These SNPs (pronounced snips) are locations in the human DNA sequence where two possible bases occur in the population. SNPs account for the most common type of variation in DNA sequence in humans and due to the recently developed high-throughput genotyping technology, genotype information on an individual's SNPs can be collected very cheaply.
Enter computational biologists around the world who have been devising ways to infer or extrapolate these haplotypes from the flood of genotype data produced by DNA sequencing efforts. Eskin and Ph.D. candidates Noah Zaitlen and Hyun Min Kang at UCSD, and research scientist Eran Halperin at ICSI, worked with NCBI scientists Michael Feolo and Stephen Sherry to infer haplotypes based on all of the data from genotyping studies deposited in NCBI's dbSNP database. Rather than use standard methods for inferring haplotypes, the computer scientists used HAP, a software tool originally developed at ICSI by Halperin and Richard Karp in collaboration with Eskin.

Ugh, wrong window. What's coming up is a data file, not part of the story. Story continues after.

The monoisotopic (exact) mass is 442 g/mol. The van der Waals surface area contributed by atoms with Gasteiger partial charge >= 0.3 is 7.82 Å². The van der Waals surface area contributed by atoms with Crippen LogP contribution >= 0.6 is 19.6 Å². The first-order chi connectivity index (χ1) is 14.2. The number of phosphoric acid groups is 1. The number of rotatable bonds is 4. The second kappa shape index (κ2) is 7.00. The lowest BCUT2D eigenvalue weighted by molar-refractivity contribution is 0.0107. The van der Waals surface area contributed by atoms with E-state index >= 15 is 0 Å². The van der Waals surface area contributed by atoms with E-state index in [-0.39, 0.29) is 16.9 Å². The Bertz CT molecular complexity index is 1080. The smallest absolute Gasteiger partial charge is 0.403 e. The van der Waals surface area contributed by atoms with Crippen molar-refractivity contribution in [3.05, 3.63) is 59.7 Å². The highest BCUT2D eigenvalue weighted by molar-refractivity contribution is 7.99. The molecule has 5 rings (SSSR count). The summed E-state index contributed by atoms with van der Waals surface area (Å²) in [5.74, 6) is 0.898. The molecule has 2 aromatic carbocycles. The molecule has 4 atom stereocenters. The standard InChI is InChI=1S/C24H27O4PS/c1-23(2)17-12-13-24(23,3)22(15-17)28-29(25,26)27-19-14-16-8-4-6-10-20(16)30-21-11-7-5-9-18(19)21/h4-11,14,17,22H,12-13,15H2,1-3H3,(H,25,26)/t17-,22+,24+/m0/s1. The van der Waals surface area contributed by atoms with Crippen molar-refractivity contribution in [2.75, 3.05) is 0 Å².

They ran the HAP algorithm on all dbSNP data sets using a cluster of 30 Intel Xeon processors provided by Calit2's National Science Foundation-funded OptIPuter project, in cooperation with the National Biomedical Computation Resource. Both organizations are based at UCSD. "In under 24 hours we were able to process more than 286 million haplotypes, partition those haplotypes into blocks, or regions, of limited diversity, and determine a set of 'tag' SNPs that capture the majority of genetic variation," explained Halperin.
The researchers' article appears in a special issue of Genome Research on "Human Genetic Variation," and its publication coincides with the release of a wide-ranging genotype study by the International HapMap Consortium in the journal Nature. The group's HapMap is a map of haplotype blocks and the ta
Source:University of California - San Diego